My husband and I are not the same. We’re actually not even that similar. He is American and I am British. He’s a Republican, and I’m a member of the Labour Party. He is a textbook extrovert; I am a fractal step away from developing my own hermit shell. He loves Boy Stuff; I like bubble baths and bookshops. We don’t sit and nerd out about the same stuff (I haven’t even read the “Game of Thrones” books, because I’m a “filthy casual”). We got into a relationship because we’re very happily infatuated with one another, for whatever-the-hell reason why. We got married because we’re good at making our differences work.
We’ve all heard the saying “opposites attract.” Perhaps this is true, perhaps it isn’t. To simply be attracted to someone is one thing; to sustain a relationship is another. It’s not difficult to be attracted to someone who’s your polar opposite, but the way you deal with this difference in the context of a relationship is the deal-breaker. This is the basic concept of “love languages.”
The five “love languages” are a concept brewed up by Gary Chapman, who describes them nice and succinctly as: “five ways to express love emotionally.” Each person has a primary love language—occasionally two, because some people are pesky psychological mavericks—that we must learn to “speak” if we want that person to feel loved. Understanding your own love language is relatively easy; we often learn such behaviours as we grow up (from parents or close relatives), or develop them as a response to the way we have been treated in the past. However, understanding the love languages of your partner, family and friends is the important bit. This is ultimately the secret to maintaining happy, healthy relationships.
The five love languages are broken down by Chapman as follows:
Words of Affirmation—To some people, actions don’t always speak louder than words. They love to be complimented and praised, and respond well to verbal affirmations. Saying “I love you” is very important to these people, as is giving positive feedback on tasks they fulfill, or telling them how much they mean to you.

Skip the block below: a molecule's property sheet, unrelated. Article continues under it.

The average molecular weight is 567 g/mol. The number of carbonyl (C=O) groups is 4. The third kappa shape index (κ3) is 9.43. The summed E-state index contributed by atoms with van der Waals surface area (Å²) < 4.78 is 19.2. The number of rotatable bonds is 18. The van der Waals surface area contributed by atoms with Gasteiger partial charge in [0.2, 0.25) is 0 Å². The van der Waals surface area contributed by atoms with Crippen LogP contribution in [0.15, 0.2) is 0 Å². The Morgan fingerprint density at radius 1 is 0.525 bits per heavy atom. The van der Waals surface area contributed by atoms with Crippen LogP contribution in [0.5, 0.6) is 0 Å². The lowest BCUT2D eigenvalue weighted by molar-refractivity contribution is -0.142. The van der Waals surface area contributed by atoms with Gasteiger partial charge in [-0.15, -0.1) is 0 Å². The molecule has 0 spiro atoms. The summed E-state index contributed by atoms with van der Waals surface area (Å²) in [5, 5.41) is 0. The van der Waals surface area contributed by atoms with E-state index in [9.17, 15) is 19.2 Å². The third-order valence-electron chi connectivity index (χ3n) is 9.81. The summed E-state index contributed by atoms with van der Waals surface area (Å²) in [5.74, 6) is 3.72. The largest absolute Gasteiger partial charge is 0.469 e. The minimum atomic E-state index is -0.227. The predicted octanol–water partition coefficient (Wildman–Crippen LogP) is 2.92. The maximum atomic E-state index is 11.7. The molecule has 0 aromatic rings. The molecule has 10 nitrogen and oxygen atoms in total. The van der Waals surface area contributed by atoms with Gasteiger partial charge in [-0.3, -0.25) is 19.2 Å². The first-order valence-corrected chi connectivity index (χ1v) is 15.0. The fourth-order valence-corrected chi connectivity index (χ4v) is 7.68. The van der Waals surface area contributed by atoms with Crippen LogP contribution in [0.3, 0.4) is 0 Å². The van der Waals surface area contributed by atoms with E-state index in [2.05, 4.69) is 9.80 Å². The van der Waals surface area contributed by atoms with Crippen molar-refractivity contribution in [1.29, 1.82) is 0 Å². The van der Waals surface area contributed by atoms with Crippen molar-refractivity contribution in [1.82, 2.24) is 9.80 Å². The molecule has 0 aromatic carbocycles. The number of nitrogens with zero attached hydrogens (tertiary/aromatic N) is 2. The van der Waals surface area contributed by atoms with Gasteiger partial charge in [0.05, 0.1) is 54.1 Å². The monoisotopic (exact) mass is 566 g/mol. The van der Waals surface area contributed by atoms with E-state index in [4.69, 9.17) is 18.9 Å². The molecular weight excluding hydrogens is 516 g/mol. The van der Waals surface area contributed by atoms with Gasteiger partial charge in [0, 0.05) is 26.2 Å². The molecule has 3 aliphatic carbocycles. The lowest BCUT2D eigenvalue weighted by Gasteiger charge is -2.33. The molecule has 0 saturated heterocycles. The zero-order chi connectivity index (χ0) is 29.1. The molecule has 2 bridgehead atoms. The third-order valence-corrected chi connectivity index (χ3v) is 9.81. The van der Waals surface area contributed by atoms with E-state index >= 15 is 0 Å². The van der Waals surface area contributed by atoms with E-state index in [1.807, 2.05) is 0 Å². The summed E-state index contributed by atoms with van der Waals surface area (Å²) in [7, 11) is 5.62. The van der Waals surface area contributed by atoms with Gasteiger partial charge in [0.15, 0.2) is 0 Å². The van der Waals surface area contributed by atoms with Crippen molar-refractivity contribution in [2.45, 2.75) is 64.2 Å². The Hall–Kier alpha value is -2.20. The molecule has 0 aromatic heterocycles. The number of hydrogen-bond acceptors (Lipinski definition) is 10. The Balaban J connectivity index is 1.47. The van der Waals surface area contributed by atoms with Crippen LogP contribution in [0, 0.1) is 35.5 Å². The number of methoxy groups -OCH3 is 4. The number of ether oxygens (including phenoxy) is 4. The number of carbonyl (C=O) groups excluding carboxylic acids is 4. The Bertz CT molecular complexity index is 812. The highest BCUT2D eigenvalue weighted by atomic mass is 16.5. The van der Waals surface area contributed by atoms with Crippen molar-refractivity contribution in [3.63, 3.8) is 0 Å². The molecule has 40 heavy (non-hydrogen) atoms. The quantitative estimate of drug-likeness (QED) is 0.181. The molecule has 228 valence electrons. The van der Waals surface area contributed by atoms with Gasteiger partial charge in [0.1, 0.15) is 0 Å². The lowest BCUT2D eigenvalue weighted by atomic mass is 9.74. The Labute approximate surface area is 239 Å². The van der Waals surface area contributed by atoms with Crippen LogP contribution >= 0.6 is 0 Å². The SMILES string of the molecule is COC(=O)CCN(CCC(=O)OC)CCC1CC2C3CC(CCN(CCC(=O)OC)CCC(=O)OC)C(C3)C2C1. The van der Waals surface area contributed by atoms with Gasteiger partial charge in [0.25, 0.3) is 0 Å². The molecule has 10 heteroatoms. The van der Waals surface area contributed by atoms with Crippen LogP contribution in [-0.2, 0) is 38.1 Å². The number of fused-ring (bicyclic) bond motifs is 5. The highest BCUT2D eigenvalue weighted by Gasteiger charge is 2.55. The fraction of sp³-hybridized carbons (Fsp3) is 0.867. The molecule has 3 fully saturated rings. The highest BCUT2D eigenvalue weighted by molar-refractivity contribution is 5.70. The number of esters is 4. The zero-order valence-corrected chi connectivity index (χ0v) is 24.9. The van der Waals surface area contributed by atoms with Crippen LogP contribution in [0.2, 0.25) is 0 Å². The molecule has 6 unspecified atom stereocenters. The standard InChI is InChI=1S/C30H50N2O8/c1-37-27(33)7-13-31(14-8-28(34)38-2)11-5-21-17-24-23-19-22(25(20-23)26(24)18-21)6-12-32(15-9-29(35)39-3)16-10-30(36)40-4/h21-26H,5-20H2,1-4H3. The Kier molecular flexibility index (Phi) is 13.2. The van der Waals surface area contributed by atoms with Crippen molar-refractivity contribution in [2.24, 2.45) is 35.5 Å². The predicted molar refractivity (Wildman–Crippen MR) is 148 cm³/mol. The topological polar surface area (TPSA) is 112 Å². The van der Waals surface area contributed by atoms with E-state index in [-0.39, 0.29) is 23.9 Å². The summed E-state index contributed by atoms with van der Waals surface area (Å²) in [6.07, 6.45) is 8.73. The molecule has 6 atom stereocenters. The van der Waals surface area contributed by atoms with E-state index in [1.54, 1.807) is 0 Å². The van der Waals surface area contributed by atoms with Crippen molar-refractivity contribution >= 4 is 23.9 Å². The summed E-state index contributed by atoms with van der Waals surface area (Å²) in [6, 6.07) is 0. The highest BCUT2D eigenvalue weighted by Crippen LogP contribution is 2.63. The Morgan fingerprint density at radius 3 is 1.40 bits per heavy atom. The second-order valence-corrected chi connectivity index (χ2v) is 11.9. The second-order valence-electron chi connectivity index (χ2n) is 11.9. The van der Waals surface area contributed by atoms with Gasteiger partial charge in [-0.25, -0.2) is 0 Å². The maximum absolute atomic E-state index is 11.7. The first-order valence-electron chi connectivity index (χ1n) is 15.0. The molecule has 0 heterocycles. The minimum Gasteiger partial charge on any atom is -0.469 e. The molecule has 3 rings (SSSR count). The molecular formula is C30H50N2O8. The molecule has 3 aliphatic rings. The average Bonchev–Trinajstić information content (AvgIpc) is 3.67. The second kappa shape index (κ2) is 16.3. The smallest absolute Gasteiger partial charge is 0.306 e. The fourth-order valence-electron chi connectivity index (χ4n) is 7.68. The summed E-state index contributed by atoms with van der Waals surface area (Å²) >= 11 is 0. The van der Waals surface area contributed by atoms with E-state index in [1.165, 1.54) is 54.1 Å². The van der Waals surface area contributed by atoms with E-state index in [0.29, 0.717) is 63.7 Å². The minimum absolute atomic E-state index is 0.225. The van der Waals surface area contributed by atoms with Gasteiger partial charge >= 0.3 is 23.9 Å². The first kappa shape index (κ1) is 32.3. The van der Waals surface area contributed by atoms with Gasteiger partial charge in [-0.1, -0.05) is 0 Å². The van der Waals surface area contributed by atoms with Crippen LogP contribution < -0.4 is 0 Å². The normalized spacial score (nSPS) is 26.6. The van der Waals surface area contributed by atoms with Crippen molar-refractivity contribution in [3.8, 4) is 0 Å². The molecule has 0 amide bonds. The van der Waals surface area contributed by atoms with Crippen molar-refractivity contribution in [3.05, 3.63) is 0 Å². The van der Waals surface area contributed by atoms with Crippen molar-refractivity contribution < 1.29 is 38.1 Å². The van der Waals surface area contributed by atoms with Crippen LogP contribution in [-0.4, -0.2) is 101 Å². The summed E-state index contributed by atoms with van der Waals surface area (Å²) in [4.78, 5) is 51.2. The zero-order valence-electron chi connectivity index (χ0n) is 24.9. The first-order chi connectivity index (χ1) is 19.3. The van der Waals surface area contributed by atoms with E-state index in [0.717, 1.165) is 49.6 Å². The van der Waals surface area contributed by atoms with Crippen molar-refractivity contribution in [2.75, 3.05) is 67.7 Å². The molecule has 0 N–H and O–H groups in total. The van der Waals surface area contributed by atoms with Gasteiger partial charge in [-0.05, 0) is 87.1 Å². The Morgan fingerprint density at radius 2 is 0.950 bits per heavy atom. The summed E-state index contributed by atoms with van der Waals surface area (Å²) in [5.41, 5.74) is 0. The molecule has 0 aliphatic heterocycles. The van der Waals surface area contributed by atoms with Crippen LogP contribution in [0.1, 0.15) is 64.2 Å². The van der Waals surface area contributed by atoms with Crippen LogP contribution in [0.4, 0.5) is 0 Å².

Quality Time—If spending quality time is your love language, nothing is more important to you than undivided attention from someone you love. That means taking trips and going on dates, without distractions, and focusing only on one another.
Acts of Service—This is about easing the burden on the other person: For example, this might mean helping with chores, doing work for them, or offering to drive. These people keep their commitments and would hate to be described as “lazy;” it’s about trying to give something immaterial back to someone else.
Physical Touch—These people need hugs, kisses, and physical contact. They are tactile, perhaps playful; they sit close to people that they love and are inclined to give massages, pats on the back, affectionate nuzzles, and so on. In a relationship setting, sex would be of extra importance, as would giving plenty of hugs to friends.
Receiving Gifts—Not to be confused with being materialistic or shallow, for the gift-giver (and receiver), it is important to give thoughtful, personal gifts. These people love being surprised with pleasant pressies, and respect it when you remember important occasions—and, on the flip side, they would be more offended if you forgot these events.